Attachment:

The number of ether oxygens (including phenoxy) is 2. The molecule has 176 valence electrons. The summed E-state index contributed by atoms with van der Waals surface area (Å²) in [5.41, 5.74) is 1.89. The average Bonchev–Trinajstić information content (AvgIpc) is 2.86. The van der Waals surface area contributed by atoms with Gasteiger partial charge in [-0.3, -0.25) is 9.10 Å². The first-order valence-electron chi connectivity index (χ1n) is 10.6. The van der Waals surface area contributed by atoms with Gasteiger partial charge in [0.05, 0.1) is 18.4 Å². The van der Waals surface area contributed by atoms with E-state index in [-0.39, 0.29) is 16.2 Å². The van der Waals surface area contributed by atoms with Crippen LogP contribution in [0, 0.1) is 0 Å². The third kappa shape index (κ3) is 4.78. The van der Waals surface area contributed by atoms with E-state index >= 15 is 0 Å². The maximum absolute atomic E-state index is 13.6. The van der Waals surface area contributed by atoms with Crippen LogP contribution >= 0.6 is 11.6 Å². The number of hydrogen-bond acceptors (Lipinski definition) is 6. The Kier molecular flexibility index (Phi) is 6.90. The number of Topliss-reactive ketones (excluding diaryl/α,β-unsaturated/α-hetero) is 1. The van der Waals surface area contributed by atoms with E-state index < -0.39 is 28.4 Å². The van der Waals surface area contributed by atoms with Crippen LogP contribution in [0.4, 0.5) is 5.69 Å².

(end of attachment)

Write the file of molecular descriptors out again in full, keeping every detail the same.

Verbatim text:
The number of ether oxygens (including phenoxy) is 2. The molecule has 176 valence electrons. The summed E-state index contributed by atoms with van der Waals surface area (Å²) in [5.41, 5.74) is 1.89. The average Bonchev–Trinajstić information content (AvgIpc) is 2.86. The van der Waals surface area contributed by atoms with Gasteiger partial charge in [-0.3, -0.25) is 9.10 Å². The first-order valence-electron chi connectivity index (χ1n) is 10.6. The van der Waals surface area contributed by atoms with Gasteiger partial charge in [0.05, 0.1) is 18.4 Å². The van der Waals surface area contributed by atoms with E-state index in [-0.39, 0.29) is 16.2 Å². The van der Waals surface area contributed by atoms with Crippen LogP contribution in [0, 0.1) is 0 Å². The third kappa shape index (κ3) is 4.78. The van der Waals surface area contributed by atoms with E-state index >= 15 is 0 Å². The maximum absolute atomic E-state index is 13.6. The van der Waals surface area contributed by atoms with Crippen LogP contribution >= 0.6 is 11.6 Å². The number of hydrogen-bond acceptors (Lipinski definition) is 6. The Kier molecular flexibility index (Phi) is 6.90. The number of Topliss-reactive ketones (excluding diaryl/α,β-unsaturated/α-hetero) is 1. The van der Waals surface area contributed by atoms with E-state index < -0.39 is 28.4 Å². The van der Waals surface area contributed by atoms with Crippen LogP contribution in [0.4, 0.5) is 5.69 Å².